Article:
1. Cultural fit. How does the “whole you” fit with the company culture?  For example, if an applicant applying for a position in a small, family owned and tight-knit sports marketing company, doesn’t even like sports, what would that say to the interviewer? How would this applicant enjoy and be passionate about their potential work environment?  How would they fit with the other employees and “talk shop”?  If someone looks greats on paper, but can’t hold their own in the office and be part of the “team”, how effective will they really be?  How long would they stay?  Giving the interviewer insight to who you are aside from your resume can separate you from the masses.    
  1. The interviewer’s hands are tied in the types of questions they can ask you. Why not give them some insight of who you are? Give them a holistic look of what makes you, you.  Note: this does not mean you must give them the nitty gritty details of your life or share things you are not comfortable sharing.

Keep it short, simple, and at a high-level overview. Don’t give them your entire life story or go into deep detail on any one subject. And please, please steer clear from religion and politics.  No matter your stance or point of view, you will never "win" and conversations on these topics are sure to get your interview off topic in the wrong direction. That being said, if for example, you are a very faith based individual and you do volunteer or charitable work in your community, by all means mention that, but there is a huge difference between mentioning this and preaching to someone.

The Professional 

Once you’ve shared a few interesting personal aspects of your background, it’s time to transition to sharing what drives you professionally. Remember: Do not repeat your resume!  In fact, don’t even talk about the contents of your resume. What you should convey is the passion that drives you to do what you do. What gets you out of bed in the morning to do what you do? 

The transition from the personal to the professional is not always easy, but with planning and guidance it will become second nature.

This transition statement should open the flood gates for you to tell the interviewer the passion that drives you, how that passion gets results, and how you are the candidate they’ve been looking for. Below is an example of how someone might transition from the personal to the professional.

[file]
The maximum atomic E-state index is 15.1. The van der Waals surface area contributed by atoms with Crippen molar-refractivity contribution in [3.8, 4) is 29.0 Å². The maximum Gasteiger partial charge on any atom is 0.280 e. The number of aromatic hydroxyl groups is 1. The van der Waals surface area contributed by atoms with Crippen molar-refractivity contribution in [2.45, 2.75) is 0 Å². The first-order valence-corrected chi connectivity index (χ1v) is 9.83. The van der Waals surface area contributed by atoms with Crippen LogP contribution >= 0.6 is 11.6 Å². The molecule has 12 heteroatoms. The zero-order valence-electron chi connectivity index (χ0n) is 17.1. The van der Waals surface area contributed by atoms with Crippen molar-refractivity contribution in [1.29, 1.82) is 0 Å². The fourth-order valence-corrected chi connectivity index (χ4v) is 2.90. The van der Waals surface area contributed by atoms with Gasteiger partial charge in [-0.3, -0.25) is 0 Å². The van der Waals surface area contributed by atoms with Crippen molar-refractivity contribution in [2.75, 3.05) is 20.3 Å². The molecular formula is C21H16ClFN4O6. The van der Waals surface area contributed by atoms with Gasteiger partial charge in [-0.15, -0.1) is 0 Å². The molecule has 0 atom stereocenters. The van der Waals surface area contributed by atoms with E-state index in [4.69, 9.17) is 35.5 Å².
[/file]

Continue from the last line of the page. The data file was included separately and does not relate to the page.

“On a professional aspect, I’ve always been fascinated with marketing and promotions, even when I was a young girl and before I completely understood just what marketing was. I remember being 8 years old and running my own lemonade stand, my mom gave me this great idea of putting balloons up to help attract people to my stand and get noticed. This is where it all started and lead me to pursue my marketing degree with an emphasis on sales. I truly believe marketing and sales is the heartbeat of an organization. I possess an uncanny ability to step into an organization and take a strategic look at how marketing and sales are impacting the bottom-line and then develop a team to implement the tactics to streamline the marketing efforts and maximize revenue opportunities…” 

You should always shape your response in an interview to highlight the specific connections between your qualifications and the requirements of the available position, so do your homework. And remember, your reply should take at least 90 seconds and no more than 3 minutes.  If you’re talking more than 3 minutes, you’re talking too long!

So, don’t let the very broad, open-ended question of “Tell me about yourself” knock you off your game.  Break it down into the personal and the professional, plan it out, and commit it to memory. Let this question be your opportunity to market yourself and emphasize the points that you most want the potential employer to know about you.

Career Transition